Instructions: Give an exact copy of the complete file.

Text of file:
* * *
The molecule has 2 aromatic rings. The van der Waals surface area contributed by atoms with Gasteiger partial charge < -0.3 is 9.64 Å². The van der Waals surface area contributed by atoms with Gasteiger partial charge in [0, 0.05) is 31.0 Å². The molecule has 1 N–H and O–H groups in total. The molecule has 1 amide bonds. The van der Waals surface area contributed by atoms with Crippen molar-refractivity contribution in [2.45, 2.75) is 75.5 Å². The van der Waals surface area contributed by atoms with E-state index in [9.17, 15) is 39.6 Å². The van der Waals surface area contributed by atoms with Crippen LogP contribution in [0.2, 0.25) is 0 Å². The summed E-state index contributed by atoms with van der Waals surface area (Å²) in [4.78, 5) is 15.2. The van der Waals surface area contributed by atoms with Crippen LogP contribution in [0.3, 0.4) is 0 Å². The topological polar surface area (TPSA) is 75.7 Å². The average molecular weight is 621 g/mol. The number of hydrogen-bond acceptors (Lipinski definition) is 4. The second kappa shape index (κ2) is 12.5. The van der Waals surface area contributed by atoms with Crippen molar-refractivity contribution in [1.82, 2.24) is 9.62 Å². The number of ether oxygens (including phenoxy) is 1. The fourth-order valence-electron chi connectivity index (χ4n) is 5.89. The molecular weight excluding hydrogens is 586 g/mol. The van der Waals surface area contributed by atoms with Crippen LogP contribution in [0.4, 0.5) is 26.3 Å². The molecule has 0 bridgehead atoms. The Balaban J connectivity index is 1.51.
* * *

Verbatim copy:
The molecule has 2 aromatic rings. The van der Waals surface area contributed by atoms with Gasteiger partial charge < -0.3 is 9.64 Å². The van der Waals surface area contributed by atoms with Gasteiger partial charge in [0, 0.05) is 31.0 Å². The molecule has 1 N–H and O–H groups in total. The molecule has 1 amide bonds. The van der Waals surface area contributed by atoms with Crippen molar-refractivity contribution in [2.45, 2.75) is 75.5 Å². The van der Waals surface area contributed by atoms with E-state index in [9.17, 15) is 39.6 Å². The van der Waals surface area contributed by atoms with Crippen LogP contribution in [0.2, 0.25) is 0 Å². The summed E-state index contributed by atoms with van der Waals surface area (Å²) in [4.78, 5) is 15.2. The van der Waals surface area contributed by atoms with Crippen LogP contribution in [0.3, 0.4) is 0 Å². The topological polar surface area (TPSA) is 75.7 Å². The average molecular weight is 621 g/mol. The number of hydrogen-bond acceptors (Lipinski definition) is 4. The second kappa shape index (κ2) is 12.5. The van der Waals surface area contributed by atoms with Crippen molar-refractivity contribution in [1.82, 2.24) is 9.62 Å². The number of ether oxygens (including phenoxy) is 1. The fourth-order valence-electron chi connectivity index (χ4n) is 5.89. The molecular weight excluding hydrogens is 586 g/mol. The van der Waals surface area contributed by atoms with Crippen LogP contribution in [0.4, 0.5) is 26.3 Å². The molecule has 0 bridgehead atoms. The Balaban J connectivity index is 1.51.